OPINION: Brand terrorists offer an insight into how the public interpret ads

I was rushing out of Bond Street Tube station in London last week when an ad for Iceland Air, pictured below, literally stopped me in my tracks.

The reason it proved so arresting was not because of any personal resonance I have for the brand, or because of a particularly successful piece of copy. It smashed its way through the daily clutter of hundreds of competing ads because it had been changed.

The original, intended purpose of this ad was to build the brand equity of Iceland and, more directly, to promote it as a place for a future holiday.

But with a swift dash of a black marker pen, one active member of the target market has managed to change its appearance slightly, while effecting a total alteration of what it now communicates.

In fact, the ad's intended impact has been reversed. It now damages Iceland's brand equity by drawing attention to a particularly shameful aspect of its culture and actively serves to discourage London commuters from ever even considering it as a tourist destination.

It is a classic example of a behaviour that has fascinated me for many years.

Typically in consumer research, we study whether or not consumers respond to various marketing stimuli in the prescribed manner. Did they see the ad? Do they recall the brand? Did they buy the product?

But there are notable examples where consumers choose not to respond in the prescribed manner. Instead, they turn the tables on the marketers and become active agents who create their own alternative systems.

I have studied consumer terrorists in the US, who subtly change the logos of multinational corporations to communicate an alternative message (Shell becomes Hell) and then wear these altered logos as a symbol of defiance.

I have also studied gay and lesbian groups who, frustrated by the lack of recognition they are shown by the brands they buy, have created alternative versions of these logos (Nike becomes Dike) and put these on items of clothing that they have sold to other gay consumers. And I have been fascinated by Greenpeace's strategy of using Exxon-Mobil's brand logo (Esso becomes Edollars dollars O) to convey its environmental message.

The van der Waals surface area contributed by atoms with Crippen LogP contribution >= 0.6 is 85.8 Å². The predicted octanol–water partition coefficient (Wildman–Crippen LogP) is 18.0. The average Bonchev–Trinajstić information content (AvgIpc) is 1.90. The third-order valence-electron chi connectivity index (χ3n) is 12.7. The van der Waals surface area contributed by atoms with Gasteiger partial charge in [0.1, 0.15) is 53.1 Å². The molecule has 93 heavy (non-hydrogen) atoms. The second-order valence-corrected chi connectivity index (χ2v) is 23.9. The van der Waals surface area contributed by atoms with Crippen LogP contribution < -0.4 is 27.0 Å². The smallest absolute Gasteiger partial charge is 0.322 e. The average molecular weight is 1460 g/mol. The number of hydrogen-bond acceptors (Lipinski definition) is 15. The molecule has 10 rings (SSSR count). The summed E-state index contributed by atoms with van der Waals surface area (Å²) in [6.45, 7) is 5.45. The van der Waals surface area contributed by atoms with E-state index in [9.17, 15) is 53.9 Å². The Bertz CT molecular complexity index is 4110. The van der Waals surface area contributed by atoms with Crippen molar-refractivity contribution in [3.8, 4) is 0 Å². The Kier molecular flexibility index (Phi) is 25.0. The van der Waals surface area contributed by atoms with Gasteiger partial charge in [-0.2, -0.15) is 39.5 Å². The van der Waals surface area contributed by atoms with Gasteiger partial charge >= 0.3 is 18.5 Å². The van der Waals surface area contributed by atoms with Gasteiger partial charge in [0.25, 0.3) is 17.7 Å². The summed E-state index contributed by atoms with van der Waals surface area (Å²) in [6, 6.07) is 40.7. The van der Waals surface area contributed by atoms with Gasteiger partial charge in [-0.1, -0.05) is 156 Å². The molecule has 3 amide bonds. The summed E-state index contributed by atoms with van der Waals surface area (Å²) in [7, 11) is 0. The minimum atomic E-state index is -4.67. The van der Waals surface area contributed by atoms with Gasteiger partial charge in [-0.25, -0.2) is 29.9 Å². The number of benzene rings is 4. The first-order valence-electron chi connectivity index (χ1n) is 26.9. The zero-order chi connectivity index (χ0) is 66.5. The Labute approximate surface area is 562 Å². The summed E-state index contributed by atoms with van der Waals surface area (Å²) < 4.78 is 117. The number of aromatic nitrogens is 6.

As marketers, we sometimes assume these are our ads and brands. But in marketing, provenance has little to do with ownership. It is consumers who ultimately decide what ads mean or what brands stand for.

They may not use a black marker pen to signal their opposition or create an unintended interpretation, but this Icelandic example is merely a more explicit manifestation of what all consumers do. They interpret the world in ways that are consistent with their reality, not ours.

Discussion

Before commenting please read our rules for commenting on articles.

If you see a comment you find offensive, you can flag it as inappropriate. In the top right-hand corner of an individual comment, you will see 'flag as inappropriate'. Clicking this prompts us to review the comment. For further information see our rules for commenting on articles.

comments powered by Disqus
Brand Republic Jobs

subscribe now

Latest

Virgin, Baileys and Camelot join the line-up at Media360
MasterCard renews Rugby World Cup sponsorship to push cashless message
Lynx unleashes £9m 'Peace invasion' campaign
Social Brands 100 Youth: Pizza Hut most social youth brand in UK
Cheryl Cole is wild and arresting in new L'Oreal work
Morrisons told not to show alcohol ads during YouTube nursery rhymes
O2 head of brand Shadi Halliwell departs after 23 years at company in restructure
Tesco hit by further sales decline as it turns to digital Clubcard and social network
Branding guru Wally Olins dies aged 83
Duracell short film captures epic Transatlantic voyage
Ash runs Tinder experiment to show smokers are less desirable to opposite sex
British Airways teams up with Gerry Cottle Jnr for summer of rooftop film screenings
Arklu says 'girls can be superheroes too' with doll design competition
Coke enters squash market with Oasis Mighty Drops
Virgin Galactic signs up Land Rover as space flight sponsor
Motorola marketer Andrew Morley departs as Google gears up for sale to Lenovo
US Airways apologises after tweeting obscene image at a customer
Mumsnet admits users' emails and passwords accessed via Heartbleed bug
Thetrainline.com backs 'rubbish' mobile app with TV ad
Powerade launches global World Cup campaign
Subway considers taking fast food to fast lane with F1 sponsorship
Burberry's flagship Shanghai store facade responds to weather changes
Ikea splurges 'grey' Belgium with colour
Grim outlook for Tesco boss Philip Clarke ahead of expected profits fall
Thomson to create first crowd-sourced wedding decided by Facebook fans
Currency wars meets origami in Alpari FX trading ad campaign
Amazon rumoured to launch 3D smartphone in September
Facebook to allow European users to store and transfer money on site, claims report
Unilever pilots multi-brand advertising with YouTube beauty channel
Lego, Coca-Cola, Net-a-Porter, Bitcoin and AOL: the digitally creative brands